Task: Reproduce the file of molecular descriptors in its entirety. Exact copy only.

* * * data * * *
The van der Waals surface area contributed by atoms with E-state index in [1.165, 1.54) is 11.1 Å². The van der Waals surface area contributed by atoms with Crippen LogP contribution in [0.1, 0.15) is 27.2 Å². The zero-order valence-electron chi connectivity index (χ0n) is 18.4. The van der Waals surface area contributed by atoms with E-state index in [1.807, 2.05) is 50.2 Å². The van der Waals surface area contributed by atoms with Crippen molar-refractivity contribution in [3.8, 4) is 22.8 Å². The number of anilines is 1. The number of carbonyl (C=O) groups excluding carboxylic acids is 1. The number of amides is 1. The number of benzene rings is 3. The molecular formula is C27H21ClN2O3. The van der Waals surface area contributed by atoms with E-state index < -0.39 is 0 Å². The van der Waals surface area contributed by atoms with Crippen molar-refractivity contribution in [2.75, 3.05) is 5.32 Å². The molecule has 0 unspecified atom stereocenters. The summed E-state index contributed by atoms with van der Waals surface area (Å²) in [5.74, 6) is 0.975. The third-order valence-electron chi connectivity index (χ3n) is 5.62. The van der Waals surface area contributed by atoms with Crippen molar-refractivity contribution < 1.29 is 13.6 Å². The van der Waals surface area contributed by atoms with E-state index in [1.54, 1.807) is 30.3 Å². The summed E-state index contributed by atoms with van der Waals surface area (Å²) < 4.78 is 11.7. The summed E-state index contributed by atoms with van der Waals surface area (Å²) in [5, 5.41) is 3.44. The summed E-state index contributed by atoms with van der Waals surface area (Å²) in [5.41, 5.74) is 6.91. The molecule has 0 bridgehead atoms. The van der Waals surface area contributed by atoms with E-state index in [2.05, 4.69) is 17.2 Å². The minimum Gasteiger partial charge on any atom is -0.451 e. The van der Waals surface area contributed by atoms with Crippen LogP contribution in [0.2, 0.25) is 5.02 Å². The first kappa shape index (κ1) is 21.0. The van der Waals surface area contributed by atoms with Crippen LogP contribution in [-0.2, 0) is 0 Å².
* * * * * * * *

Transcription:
The van der Waals surface area contributed by atoms with E-state index in [1.165, 1.54) is 11.1 Å². The van der Waals surface area contributed by atoms with Crippen LogP contribution in [0.1, 0.15) is 27.2 Å². The zero-order valence-electron chi connectivity index (χ0n) is 18.4. The van der Waals surface area contributed by atoms with E-state index in [1.807, 2.05) is 50.2 Å². The van der Waals surface area contributed by atoms with Crippen molar-refractivity contribution in [3.8, 4) is 22.8 Å². The number of anilines is 1. The number of carbonyl (C=O) groups excluding carboxylic acids is 1. The number of amides is 1. The number of benzene rings is 3. The molecular formula is C27H21ClN2O3. The van der Waals surface area contributed by atoms with E-state index < -0.39 is 0 Å². The van der Waals surface area contributed by atoms with Crippen molar-refractivity contribution in [2.75, 3.05) is 5.32 Å². The molecule has 0 unspecified atom stereocenters. The summed E-state index contributed by atoms with van der Waals surface area (Å²) in [5.74, 6) is 0.975. The third-order valence-electron chi connectivity index (χ3n) is 5.62. The van der Waals surface area contributed by atoms with Crippen molar-refractivity contribution < 1.29 is 13.6 Å². The van der Waals surface area contributed by atoms with E-state index in [1.54, 1.807) is 30.3 Å². The summed E-state index contributed by atoms with van der Waals surface area (Å²) < 4.78 is 11.7. The summed E-state index contributed by atoms with van der Waals surface area (Å²) in [5, 5.41) is 3.44. The summed E-state index contributed by atoms with van der Waals surface area (Å²) in [5.41, 5.74) is 6.91. The molecule has 0 bridgehead atoms. The van der Waals surface area contributed by atoms with E-state index in [2.05, 4.69) is 17.2 Å². The minimum Gasteiger partial charge on any atom is -0.451 e. The van der Waals surface area contributed by atoms with Crippen LogP contribution in [0.2, 0.25) is 5.02 Å². The first kappa shape index (κ1) is 21.0. The van der Waals surface area contributed by atoms with Crippen LogP contribution in [-0.2, 0) is 0 Å².